I have one reservation on Isobel Lindsay's support for Margo MacDonald's End of Life Assistance Bill (Letters, September 21). As Ms Lindsay said, the able-bodied can end their lives at a time of their choosing, so why should this be denied to those handicapped by physical inability?
That is the crux of the matter. Were I physically handicapped, I would need the compliance of at least one other, and that is the difficulty.
I have known some suicides. In each case the act was carried out by the individual in secret. The Swiss service, Dignitas, has been shown on TV with a prepared potion made available to the patient, but the act of drinking is still independent. Some patients would not be able to do even that unaided.
For a near relative whom I judged to be in extreme and unrelenting distress, I could be persuaded to help, but not otherwise. My brother was such a case. He had a terminal stroke and found the burden of life just too much. He asked me for help and, had it been in my power, I would have considered it a humane course. It was a relief to us that he did not suffer long.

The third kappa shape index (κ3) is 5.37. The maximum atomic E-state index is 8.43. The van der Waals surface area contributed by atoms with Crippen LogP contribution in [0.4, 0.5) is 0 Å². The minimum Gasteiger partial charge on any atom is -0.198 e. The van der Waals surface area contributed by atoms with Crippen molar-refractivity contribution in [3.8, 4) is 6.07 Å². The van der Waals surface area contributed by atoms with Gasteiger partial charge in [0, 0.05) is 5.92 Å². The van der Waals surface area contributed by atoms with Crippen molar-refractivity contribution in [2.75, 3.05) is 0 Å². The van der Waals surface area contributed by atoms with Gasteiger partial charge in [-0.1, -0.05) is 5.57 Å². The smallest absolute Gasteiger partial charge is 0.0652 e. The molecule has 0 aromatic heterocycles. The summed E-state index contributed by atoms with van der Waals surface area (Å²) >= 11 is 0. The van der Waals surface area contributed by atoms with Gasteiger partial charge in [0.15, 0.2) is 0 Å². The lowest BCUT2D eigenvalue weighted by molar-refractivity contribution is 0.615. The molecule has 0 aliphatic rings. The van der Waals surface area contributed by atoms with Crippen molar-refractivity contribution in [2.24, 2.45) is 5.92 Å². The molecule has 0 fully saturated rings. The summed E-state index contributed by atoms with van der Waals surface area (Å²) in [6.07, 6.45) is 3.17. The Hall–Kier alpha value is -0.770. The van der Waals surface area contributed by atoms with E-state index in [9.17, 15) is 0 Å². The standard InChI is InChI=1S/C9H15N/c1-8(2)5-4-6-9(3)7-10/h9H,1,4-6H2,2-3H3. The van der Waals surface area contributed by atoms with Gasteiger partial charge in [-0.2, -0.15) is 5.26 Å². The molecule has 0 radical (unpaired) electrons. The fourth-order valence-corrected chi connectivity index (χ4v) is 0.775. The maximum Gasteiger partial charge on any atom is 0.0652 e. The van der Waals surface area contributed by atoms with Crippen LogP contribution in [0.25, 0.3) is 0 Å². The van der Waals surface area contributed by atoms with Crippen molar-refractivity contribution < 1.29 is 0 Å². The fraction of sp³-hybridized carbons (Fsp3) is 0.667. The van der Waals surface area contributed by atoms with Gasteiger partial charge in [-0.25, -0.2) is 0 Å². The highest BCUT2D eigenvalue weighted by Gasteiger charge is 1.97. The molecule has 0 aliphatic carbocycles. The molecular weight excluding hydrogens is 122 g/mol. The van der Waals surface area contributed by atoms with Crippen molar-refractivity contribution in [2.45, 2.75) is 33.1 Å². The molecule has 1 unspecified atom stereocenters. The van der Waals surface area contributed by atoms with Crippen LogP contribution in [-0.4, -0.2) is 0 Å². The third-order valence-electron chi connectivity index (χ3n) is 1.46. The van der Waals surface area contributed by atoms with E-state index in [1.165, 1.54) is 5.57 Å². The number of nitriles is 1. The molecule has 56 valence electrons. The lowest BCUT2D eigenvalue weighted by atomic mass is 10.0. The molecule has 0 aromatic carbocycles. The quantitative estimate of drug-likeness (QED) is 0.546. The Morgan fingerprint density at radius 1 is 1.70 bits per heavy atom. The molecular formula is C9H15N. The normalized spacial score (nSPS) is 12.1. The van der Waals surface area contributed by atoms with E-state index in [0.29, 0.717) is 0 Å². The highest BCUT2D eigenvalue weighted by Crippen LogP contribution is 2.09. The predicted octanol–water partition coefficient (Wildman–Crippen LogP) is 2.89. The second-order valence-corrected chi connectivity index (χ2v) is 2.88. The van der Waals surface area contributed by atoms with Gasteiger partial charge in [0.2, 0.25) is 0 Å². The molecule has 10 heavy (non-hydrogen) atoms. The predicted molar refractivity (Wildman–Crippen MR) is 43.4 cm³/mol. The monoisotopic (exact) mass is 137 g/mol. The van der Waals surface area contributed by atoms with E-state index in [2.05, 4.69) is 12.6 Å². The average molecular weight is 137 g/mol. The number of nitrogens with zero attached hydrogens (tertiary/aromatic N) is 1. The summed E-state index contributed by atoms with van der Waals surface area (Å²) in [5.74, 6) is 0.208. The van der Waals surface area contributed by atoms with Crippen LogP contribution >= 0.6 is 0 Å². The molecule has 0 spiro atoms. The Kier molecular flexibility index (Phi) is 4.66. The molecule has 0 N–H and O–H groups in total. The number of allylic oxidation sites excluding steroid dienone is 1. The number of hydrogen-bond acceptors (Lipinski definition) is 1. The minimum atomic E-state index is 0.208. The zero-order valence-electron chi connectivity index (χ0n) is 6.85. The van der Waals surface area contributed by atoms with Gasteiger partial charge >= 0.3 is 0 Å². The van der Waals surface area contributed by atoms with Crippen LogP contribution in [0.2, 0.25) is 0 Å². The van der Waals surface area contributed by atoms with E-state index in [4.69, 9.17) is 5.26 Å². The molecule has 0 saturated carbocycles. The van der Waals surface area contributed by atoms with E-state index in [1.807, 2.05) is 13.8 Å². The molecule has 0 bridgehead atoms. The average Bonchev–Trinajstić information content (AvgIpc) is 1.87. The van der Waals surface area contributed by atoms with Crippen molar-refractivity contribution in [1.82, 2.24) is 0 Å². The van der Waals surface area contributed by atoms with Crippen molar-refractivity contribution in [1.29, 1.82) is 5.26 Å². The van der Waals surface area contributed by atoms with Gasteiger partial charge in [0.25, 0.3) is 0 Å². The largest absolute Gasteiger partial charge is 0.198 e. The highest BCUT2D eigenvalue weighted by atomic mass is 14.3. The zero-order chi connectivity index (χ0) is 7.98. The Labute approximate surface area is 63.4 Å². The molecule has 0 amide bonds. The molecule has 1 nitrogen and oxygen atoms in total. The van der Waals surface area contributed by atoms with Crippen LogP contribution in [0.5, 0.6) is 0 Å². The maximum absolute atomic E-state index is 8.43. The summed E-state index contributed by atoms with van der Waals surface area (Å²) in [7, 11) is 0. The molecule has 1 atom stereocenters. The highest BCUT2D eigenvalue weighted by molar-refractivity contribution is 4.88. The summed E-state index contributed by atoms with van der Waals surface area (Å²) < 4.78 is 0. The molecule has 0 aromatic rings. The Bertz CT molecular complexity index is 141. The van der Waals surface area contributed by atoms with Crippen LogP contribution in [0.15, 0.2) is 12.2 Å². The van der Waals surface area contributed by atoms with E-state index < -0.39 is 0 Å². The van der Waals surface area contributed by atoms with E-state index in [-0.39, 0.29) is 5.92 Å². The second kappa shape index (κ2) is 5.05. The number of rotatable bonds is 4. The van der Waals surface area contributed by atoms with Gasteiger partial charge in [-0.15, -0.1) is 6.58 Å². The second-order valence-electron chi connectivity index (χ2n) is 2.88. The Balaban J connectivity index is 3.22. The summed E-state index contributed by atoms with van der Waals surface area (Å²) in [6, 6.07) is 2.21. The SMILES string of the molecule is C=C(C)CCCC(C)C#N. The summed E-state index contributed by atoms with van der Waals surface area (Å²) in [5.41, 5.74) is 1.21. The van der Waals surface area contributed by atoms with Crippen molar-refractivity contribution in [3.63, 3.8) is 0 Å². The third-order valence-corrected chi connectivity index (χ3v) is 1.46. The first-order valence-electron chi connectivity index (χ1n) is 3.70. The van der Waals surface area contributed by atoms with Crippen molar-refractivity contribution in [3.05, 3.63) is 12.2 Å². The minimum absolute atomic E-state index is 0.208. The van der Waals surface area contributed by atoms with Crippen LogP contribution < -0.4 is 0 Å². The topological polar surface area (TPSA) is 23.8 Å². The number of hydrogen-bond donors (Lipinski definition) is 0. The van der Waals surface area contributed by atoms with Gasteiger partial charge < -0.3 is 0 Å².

I wish Margo MacDonald well with her Bill, but that is the easy part. Implementation is not. I could not be persuaded to help except for a close relative, but I imagine many close relatives would not, and an unrelated helper may not have the patient's interest at heart. The Dignitas procedure in such a deeply personal and final act is a bit too dispassionately clinical for me.
Michael Hamilton, Letters, The Herald, 23 September © 2010, Herald & Times Group